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Trump Says Rioters Chanting 'Hang Mike Pence' on Jan. 6 Was Just 'Common Sense'

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Ahead of a President's inauguration, the Vice President oversees a joint congressional session where the body acknowledges the validity of each state's certified electoral votes. If the validity of the electoral votes is challenged by both a House and Senate member, each of the two chambers votes separately on whether to count them.

However, Trump falsely insisted that Pence could unilaterally throw out electoral votes of swing states Trump lost, constitutional processes be damned.

In reality, the Vice President's powers during the joint session are purely administrative.

Vice President Mike Pence also arrived at this conclusion, writing in a letter to Congress on January 6, the day of the joint session:

"It is my considered judgment that my oath to support and defend the Constitution constrains me from claiming unilateral authority to determine which electoral votes should be counted and which should not."

The letter was released as Trump appeared at a nearby rally outside the White House, where he told his supporters he hoped Pence would do "the right thing" before instructing them to walk to the Capitol and make their opposition known. As history will remember, the mob of pro-Trump extremists stormed the U.S. Capitol, upending the joint session and calling to "Hang Mike Pence!"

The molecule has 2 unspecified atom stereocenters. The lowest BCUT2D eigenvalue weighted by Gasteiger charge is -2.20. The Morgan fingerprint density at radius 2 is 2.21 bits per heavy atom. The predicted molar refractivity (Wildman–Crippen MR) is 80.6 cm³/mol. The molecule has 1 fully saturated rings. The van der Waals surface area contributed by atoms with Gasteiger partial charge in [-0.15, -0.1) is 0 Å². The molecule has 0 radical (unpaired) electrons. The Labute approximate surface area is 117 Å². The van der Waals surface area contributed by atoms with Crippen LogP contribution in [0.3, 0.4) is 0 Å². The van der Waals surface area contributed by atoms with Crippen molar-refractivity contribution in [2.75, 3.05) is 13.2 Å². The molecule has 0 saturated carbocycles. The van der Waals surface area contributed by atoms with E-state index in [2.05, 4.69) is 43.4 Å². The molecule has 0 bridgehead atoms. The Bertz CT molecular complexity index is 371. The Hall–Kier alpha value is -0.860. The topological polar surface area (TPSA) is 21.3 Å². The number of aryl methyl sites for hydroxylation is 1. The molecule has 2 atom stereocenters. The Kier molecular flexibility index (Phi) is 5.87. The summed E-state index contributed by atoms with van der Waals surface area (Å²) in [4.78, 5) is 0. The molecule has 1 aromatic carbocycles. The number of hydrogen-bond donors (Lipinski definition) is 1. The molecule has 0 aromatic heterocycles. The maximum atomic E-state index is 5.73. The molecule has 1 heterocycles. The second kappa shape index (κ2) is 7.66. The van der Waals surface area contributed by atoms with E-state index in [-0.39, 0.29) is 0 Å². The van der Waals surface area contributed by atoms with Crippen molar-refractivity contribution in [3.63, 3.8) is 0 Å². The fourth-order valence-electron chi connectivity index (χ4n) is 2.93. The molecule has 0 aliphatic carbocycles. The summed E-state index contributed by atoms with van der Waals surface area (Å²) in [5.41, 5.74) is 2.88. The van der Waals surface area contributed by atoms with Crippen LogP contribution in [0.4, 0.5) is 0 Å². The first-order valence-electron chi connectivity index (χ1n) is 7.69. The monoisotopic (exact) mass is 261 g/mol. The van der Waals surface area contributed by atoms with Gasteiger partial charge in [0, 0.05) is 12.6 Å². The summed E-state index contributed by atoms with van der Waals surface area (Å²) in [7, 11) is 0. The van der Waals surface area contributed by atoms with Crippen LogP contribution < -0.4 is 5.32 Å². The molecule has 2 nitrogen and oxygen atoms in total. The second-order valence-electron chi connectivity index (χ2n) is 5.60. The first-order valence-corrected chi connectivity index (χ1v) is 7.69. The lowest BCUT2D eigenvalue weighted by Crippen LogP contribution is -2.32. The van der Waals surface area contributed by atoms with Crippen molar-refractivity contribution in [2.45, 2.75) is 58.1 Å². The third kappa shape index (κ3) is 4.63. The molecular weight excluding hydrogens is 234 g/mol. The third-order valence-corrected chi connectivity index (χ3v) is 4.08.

Pence has acknowledged his and Trump's so-called disagreement on the Vice President's powers, but the former Veep has continued to praise the Trump administration even as he's perceived to be a RINO ("Republican In Name Only") by Trump supporters.

Trump, unsurprisingly, hasn't reciprocated.

In unaired recordings from a March ABC News interview released by Axios, Trump defended the rioters who called for Pence's execution, promoting further delusions that Pence could unilaterally throw out electoral votes.

When reminded by ABC News reporter Jonathan Karl that rioters chanted "Hang Mike Pence," Trump responded:

"It's common sense, Jon. It's common sense that you're supposed to protect. How can you — if you know a vote is fraudulent, right? — how can you pass on a fraudulent vote to Congress? How can you do that? And I'm telling you: 50/50, it's right down the middle for the top constitutional scholars when I speak to them. Anybody I spoke to — almost all of them at least pretty much agree, and some very much agree with me — because he's passing on a vote that he knows is fraudulent.

How can you pass a vote that you know is fraudulent? Now, when I spoke to him, I really talked about all of the fraudulent things that happened during the election. I didn't talk about the main point, which is the legislatures did not approve — five states. The legislatures did not approve all of those changes that made the difference between a very easy win for me in the states, or a loss that was very close, because the losses were all very close."

Trump also said he wasn't worried for Pence's safety because he was supposedly in "very good shape."

The exchange generated heavy buzz online.






Trump's incitement of the riots and continued lack of remorse has people wishing he'd be held to account.




Trump is considered a frontrunner for the 2024 GOP presidential nomination, should he decide to run.